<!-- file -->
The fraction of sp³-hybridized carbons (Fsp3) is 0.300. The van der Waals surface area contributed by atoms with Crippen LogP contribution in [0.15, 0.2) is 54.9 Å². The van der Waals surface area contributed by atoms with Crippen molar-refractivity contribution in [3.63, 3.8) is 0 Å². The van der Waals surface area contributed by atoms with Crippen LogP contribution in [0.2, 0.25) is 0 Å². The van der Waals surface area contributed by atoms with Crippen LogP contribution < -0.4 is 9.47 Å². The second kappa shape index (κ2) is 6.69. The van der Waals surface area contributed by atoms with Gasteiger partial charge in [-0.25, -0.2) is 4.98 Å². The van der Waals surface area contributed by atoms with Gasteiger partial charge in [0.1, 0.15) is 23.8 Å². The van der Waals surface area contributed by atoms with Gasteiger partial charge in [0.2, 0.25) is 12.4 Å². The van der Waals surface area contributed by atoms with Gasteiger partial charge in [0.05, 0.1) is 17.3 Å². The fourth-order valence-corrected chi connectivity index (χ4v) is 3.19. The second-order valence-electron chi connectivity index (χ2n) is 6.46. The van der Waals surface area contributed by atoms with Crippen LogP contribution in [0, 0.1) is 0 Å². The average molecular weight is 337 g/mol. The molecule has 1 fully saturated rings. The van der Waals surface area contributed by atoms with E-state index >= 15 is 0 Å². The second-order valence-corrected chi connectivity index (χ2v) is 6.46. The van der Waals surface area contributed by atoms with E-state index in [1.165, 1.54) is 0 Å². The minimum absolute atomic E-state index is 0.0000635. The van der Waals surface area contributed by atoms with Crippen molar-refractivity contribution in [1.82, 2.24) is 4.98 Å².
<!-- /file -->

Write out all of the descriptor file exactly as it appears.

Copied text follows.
The fraction of sp³-hybridized carbons (Fsp3) is 0.300. The van der Waals surface area contributed by atoms with Crippen LogP contribution in [0.15, 0.2) is 54.9 Å². The van der Waals surface area contributed by atoms with Crippen molar-refractivity contribution in [3.63, 3.8) is 0 Å². The van der Waals surface area contributed by atoms with Crippen LogP contribution in [0.2, 0.25) is 0 Å². The van der Waals surface area contributed by atoms with Crippen LogP contribution < -0.4 is 9.47 Å². The second kappa shape index (κ2) is 6.69. The van der Waals surface area contributed by atoms with Gasteiger partial charge in [-0.25, -0.2) is 4.98 Å². The van der Waals surface area contributed by atoms with Gasteiger partial charge in [0.1, 0.15) is 23.8 Å². The van der Waals surface area contributed by atoms with Gasteiger partial charge in [0.2, 0.25) is 12.4 Å². The van der Waals surface area contributed by atoms with Gasteiger partial charge in [0.05, 0.1) is 17.3 Å². The fourth-order valence-corrected chi connectivity index (χ4v) is 3.19. The second-order valence-electron chi connectivity index (χ2n) is 6.46. The van der Waals surface area contributed by atoms with Crippen LogP contribution in [0, 0.1) is 0 Å². The average molecular weight is 337 g/mol. The molecule has 1 fully saturated rings. The van der Waals surface area contributed by atoms with E-state index >= 15 is 0 Å². The second-order valence-corrected chi connectivity index (χ2v) is 6.46. The van der Waals surface area contributed by atoms with E-state index in [1.165, 1.54) is 0 Å². The minimum absolute atomic E-state index is 0.0000635. The van der Waals surface area contributed by atoms with Crippen molar-refractivity contribution in [1.82, 2.24) is 4.98 Å².